Every once in a while, you stumble across an experience that makes you fall in love with travel again as if it were your first time on the road. I ran across just such an experience recently not far from where I used to live. The Survival Outreach Sanctuary in Spring Hill, Fla., provides a home to displaced exotic animals on a private, forested agricultural property far removed from the nearby urban hustle and bustle.
You’ll know you’ve arrived when the pavement ends and the path becomes decidedly more rustic. A staff member will drive out to buzz you in and your adventure begins as you follow in your vehicle under the tree-lined canopy along the path to the sanctuary’s single cozy guest cabin. Outfitted with safari-themed artwork and an efficiency kitchen, it’s a relaxing spot to rest in between animal encounters.
Hanging out with these magnificent creatures is something you’ll definitely want to make time for during your overnight adventure. It’s a sacred experience to be nearly close enough to touch a blue-eyed white tiger. Having one stare back at you with equal, unwavering curiosity is to experience divinity in its purest form. Similarly, if you’ve never watched a full-grown lion roar from less than 6 feet away while you drink your morning coffee, it’s an experience you won’t soon forget.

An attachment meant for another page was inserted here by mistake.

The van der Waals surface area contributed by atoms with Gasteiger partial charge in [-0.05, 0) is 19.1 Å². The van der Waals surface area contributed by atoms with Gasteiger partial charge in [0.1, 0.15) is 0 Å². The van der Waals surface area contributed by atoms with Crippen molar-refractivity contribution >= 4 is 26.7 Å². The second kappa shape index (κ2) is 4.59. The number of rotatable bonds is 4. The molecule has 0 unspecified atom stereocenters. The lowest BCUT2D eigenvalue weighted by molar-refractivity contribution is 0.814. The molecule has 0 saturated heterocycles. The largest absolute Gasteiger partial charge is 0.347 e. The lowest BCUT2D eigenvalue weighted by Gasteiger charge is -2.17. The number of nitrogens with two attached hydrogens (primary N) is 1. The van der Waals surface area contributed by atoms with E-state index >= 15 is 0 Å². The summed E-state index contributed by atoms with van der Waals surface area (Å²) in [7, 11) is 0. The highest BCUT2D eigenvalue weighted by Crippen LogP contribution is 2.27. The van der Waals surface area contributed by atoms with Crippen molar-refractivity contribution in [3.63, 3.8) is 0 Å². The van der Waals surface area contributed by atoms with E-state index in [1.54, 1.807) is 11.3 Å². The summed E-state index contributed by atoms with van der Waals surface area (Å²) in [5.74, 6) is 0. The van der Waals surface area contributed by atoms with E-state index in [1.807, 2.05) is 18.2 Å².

Enjoying a late afternoon beverage a few feet from a Siberian tiger while you relax on an observation bench with an affectionate pygmy goat in your lap is pretty memorable, too. Even the closest zoo observation experience can’t compare to the intimacy and at-will access to these magnificent creatures that are disappearing in the wild at alarming rates.
Be advised, however, the secondary safety barriers are there for a reason: to keep you from taking that extra step or two when you forget just how close you are to the main cage and find yourself wishing these majestic animals were available for public cuddling. They aren’t — no matter how many hours you spend gazing at them in wonder and wishing it were otherwise.
From an outreach perspective, however, this privileged opportunity to peek into the world of the great cats is precisely the point. The need for conservation has reached critical mass, and any opportunity to generate enthusiasm for preservation efforts and stimulate dialogue is worth taking the time to explore.
Sanctuary founder Judy Watson said, “People fear what they don’t understand, and what they don’t understand they destroy. That’s where we’re at right now.”
Cabin rates start at roughly $90 per night including coffee supplies and breakfast items, but extending our original three-night reservation an additional week brought our daily cost down to $71. We couldn’t stay at our favorite budget-priced business hotel chain for that price.
For those enthralled enough to book accommodations for an entire month, the discount bumps up to a whopping 45 percent. Free tours of the sanctuary are available to the public on Saturdays, with donations welcome.
If you’d like to experience the sanctuary with your group, catered lunches can be arranged in its outdoor seating space for $25 per person, complete with a guided tour by an animal specialist. Soswildlife.org has further details.